Precision mechanic (m/f/d)

What do you do as a precision mechanic? 

The whole is only as good as its parts. After your dual training as a precision mechanic, you will know this better than anyone else. Because large machines need small parts to function properly. Manufacturing these small components is the job of precision mechanics. The main material you work with is metal. For example, you use it to make gear wheels for precision mechanical devices and machines. It is often crucial that your components match the specifications in the construction plans down to the nanometer. Any deviation could cause problems later on, for example if two components do not fit together exactly. To prevent this from happening, you use computer-controlled devices into which you program the dimensions and specifications. You then clamp the blank, from which you produce the required component using the programmed drilling, grinding and milling machines. You then install the part in the intended location and act as a contact person in the event of faults. After all, as a precision mechanic, you know that it’s the details that count.

Where are you needed?

Depending on the training company, your dual training will have a different focus. You can choose from a total of four areas: Mechanical engineering, precision mechanics, toolmaking and machining technology. In mechanical engineering, you will primarily work on production systems. This specialization also makes you interesting for car manufacturers, for example. If you specialize in precision mechanics, you will work with very small components. Medical technology manufacturers in particular need specialists with these skills. In toolmaking, on the other hand, you will be involved in the production of casting molds or punching tools. And in machining technology, your day-to-day work will mainly consist of milling, grinding and turning.  You use these processes to shape the material into the desired form.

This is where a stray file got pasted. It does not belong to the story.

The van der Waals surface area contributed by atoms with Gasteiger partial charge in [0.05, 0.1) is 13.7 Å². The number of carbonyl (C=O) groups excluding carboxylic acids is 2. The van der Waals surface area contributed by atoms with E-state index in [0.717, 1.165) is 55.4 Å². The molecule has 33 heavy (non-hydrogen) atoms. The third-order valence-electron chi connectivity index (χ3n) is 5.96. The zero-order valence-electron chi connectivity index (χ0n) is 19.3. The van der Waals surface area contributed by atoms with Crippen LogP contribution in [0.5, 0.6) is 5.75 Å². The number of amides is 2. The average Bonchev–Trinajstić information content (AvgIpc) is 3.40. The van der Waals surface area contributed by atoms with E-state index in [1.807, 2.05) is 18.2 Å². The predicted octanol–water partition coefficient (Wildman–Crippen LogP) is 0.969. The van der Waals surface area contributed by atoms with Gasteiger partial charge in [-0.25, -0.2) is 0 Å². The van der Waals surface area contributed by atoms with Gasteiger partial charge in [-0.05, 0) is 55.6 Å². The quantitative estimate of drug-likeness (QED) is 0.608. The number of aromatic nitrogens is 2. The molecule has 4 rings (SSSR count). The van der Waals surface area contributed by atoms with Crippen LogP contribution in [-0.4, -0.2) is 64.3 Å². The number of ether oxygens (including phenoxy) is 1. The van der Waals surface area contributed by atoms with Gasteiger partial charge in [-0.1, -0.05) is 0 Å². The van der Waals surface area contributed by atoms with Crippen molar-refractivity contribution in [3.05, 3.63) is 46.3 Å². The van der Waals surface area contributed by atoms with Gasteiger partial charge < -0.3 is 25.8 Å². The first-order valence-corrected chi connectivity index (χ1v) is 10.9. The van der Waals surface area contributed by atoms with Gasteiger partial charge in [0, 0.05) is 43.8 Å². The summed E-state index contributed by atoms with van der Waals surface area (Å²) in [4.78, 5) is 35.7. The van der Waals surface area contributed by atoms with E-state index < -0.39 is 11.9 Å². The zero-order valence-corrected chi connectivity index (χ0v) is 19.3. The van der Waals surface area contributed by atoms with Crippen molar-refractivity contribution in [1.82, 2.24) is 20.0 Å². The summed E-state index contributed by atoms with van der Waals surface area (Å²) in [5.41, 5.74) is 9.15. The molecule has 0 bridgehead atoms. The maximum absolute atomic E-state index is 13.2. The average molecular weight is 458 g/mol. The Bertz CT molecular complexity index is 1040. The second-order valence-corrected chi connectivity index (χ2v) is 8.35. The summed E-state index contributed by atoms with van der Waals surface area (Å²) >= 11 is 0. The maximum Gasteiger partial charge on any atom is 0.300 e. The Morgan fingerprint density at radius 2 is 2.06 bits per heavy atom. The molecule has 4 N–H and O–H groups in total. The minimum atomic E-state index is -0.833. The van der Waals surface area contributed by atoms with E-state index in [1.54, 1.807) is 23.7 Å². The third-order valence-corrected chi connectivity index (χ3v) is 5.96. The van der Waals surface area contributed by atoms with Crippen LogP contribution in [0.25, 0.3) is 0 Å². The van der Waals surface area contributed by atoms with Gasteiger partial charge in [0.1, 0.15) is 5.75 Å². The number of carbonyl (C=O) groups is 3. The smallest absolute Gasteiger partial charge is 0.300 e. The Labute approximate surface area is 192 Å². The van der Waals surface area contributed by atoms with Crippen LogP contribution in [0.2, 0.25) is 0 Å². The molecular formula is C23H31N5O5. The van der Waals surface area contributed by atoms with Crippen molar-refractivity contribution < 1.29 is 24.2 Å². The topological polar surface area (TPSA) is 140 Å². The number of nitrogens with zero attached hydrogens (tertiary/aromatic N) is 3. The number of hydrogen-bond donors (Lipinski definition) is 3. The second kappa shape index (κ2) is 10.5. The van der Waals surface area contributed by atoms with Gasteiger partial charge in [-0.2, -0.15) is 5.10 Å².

What should you bring with you? 

The name of the profession already gives it away: as a precision mechanic, it’s all about precision. So if you’ve always been a bit of a perfectionist, then a dual apprenticeship in precision mechanics is exactly what you’re looking for. It would also be ideal if you have an intermediate school leaving certificate. But it’s not just a question of academic excellence when applying. If you enjoy working with your hands and have excellent spatial awareness, these are also good prerequisites. It will also help you to learn and understand the training content if you have a good feel for technology. And because you rarely work alone in the workshop, you should be a real team player and not just have a flair for grinding.

Your apprenticeship at a glance

  • Duration 3.5 years
  • Theory at vocational school, practice at the training company
  • Training content ranges from production techniques, materials science and machine programming to economics.
  • After your apprenticeship, you can continue your training in various directions. Passing the master craftsman’s examination offers you good prospects of a higher salary and management positions. However, studying microtechnology or mechanical engineering can also open up new career options for you.

Training period:

3.5 years

Recommended school-leaving qualification:

High school

Average salary:

1st year: € 649 to € 1,059
2nd year: € 750 to € 1,108
3rd year: € 876 to € 1,195
4th year: € 909 to € 1,252

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